The fieldwork on the habitats survey along the rivers in Rusenski Lom Nature Park has started. The work is part of WWF’s Free Fish project which will continue four years and is funded by the LIFE programme of the European Union.
The tasks are:
• Survey of the existing barriers which hinder the natural movement of the species in order to select suitable barrages on Rusenkski Lom River to be removed.
• Survey of at least 200 meters of the bottom of Rusenkski Lom River of sites suitable for restoration with suitable gravel bottom substrate that will provide habitat necessary for Kessler's Gudgeon and Mediterranean Barbel.
• Survey of suitable locations to choose a place to build a fishway on Rusenkski Lom River connecting sections of at least 15 km downstream and 15 km upstream from the fishway.
To fulfill these tasks, the experts of WWF and Rusenski Lom Nature Park preliminary map and investigate the river habitats and riparian vegetation in Lomovete protected site and its adjacent areas. They collect information on migration barriers, riffles, typical river sections, riparian vegetation, depth and width of the river, bottom substrate, side arms, deposition landforms and more.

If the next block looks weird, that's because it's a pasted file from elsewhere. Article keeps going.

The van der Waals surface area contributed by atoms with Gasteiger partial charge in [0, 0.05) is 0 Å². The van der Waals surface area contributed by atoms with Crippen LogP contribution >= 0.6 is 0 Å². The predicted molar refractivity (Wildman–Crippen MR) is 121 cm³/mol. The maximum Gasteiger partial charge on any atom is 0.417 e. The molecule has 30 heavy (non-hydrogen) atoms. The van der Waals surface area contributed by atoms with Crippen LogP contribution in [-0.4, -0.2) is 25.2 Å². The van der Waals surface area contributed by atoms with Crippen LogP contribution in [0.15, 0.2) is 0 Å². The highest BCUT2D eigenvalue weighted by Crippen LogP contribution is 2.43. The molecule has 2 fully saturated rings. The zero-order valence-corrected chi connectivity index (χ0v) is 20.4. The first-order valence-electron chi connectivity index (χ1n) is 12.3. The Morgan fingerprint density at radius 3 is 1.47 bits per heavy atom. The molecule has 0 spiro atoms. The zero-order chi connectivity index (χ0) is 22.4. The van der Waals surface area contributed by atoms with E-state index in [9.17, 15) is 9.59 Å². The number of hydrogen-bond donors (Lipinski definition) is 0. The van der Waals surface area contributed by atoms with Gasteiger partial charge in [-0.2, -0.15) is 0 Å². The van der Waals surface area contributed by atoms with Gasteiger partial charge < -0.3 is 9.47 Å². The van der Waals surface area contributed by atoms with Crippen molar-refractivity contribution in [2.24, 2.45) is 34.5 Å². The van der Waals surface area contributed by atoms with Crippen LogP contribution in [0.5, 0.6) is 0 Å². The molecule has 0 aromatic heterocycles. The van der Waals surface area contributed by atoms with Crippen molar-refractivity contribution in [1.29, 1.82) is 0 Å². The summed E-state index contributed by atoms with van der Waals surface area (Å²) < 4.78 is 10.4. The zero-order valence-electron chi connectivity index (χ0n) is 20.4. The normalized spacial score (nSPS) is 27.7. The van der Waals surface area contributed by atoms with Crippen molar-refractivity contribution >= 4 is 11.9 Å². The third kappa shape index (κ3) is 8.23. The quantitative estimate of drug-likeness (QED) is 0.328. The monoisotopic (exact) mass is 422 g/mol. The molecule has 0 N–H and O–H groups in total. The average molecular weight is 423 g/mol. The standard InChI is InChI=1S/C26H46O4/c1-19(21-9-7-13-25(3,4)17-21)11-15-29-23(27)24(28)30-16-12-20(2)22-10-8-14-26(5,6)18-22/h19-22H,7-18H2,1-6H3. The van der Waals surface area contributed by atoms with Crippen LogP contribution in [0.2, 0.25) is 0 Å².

Within this project WWF uses innovative techniques and technologies for Bulgaria and the region which contribute to the conservation of several rivers in Danube basin’s Bulgarian part. The main project’s objective is to improve the conservation status of six protected and endangered small rheophilic fish species and one mollusc species of (mussel) in selected sections of the rivers in Natura 2000 sites from the Danube River Basin in northern Bulgaria.
To achieve its goal, WWF collects and classifies current and comprehensive scientific information from the project territory. Data on the status of the target species and their habitats cover populations of seven species of fish and invertebrates in 30 river basins at a total area of over 45 000 square meters in at least 14 Natura 2000 sites.
Donor of the project is LIFE programme, the financial instrument for the environment of the European Union. The total project cost is € 411 057, including € 205 528 co-financing from the EU and € 190 179 from WWF.